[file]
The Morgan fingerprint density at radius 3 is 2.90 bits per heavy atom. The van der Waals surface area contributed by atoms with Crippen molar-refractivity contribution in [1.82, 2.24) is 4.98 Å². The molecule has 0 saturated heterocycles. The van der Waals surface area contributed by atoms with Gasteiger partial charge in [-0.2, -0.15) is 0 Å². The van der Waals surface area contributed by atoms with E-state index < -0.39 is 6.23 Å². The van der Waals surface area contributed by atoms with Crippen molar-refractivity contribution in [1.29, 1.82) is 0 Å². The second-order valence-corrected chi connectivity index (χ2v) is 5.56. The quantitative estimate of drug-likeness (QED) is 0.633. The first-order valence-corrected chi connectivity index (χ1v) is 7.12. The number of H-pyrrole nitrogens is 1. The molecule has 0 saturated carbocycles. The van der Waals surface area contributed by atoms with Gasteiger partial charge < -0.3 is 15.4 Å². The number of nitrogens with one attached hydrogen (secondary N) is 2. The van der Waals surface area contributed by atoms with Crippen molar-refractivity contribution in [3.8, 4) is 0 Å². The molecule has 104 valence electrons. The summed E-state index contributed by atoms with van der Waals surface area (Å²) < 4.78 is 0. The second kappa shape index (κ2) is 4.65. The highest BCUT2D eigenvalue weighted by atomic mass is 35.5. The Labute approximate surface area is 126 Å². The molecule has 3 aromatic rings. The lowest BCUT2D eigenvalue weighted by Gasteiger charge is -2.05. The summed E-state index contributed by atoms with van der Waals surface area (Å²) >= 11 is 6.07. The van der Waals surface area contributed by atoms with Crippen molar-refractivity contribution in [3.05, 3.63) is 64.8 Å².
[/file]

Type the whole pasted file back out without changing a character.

The Morgan fingerprint density at radius 3 is 2.90 bits per heavy atom. The van der Waals surface area contributed by atoms with Crippen molar-refractivity contribution in [1.82, 2.24) is 4.98 Å². The molecule has 0 saturated heterocycles. The van der Waals surface area contributed by atoms with Gasteiger partial charge in [-0.2, -0.15) is 0 Å². The van der Waals surface area contributed by atoms with E-state index < -0.39 is 6.23 Å². The van der Waals surface area contributed by atoms with Crippen molar-refractivity contribution in [1.29, 1.82) is 0 Å². The second-order valence-corrected chi connectivity index (χ2v) is 5.56. The quantitative estimate of drug-likeness (QED) is 0.633. The first-order valence-corrected chi connectivity index (χ1v) is 7.12. The number of H-pyrrole nitrogens is 1. The molecule has 0 saturated carbocycles. The van der Waals surface area contributed by atoms with Gasteiger partial charge < -0.3 is 15.4 Å². The number of nitrogens with one attached hydrogen (secondary N) is 2. The van der Waals surface area contributed by atoms with Crippen molar-refractivity contribution in [3.8, 4) is 0 Å². The molecule has 104 valence electrons. The summed E-state index contributed by atoms with van der Waals surface area (Å²) < 4.78 is 0. The second kappa shape index (κ2) is 4.65. The highest BCUT2D eigenvalue weighted by atomic mass is 35.5. The Labute approximate surface area is 126 Å². The molecule has 3 aromatic rings. The lowest BCUT2D eigenvalue weighted by Gasteiger charge is -2.05. The summed E-state index contributed by atoms with van der Waals surface area (Å²) >= 11 is 6.07. The van der Waals surface area contributed by atoms with Crippen molar-refractivity contribution in [3.05, 3.63) is 64.8 Å².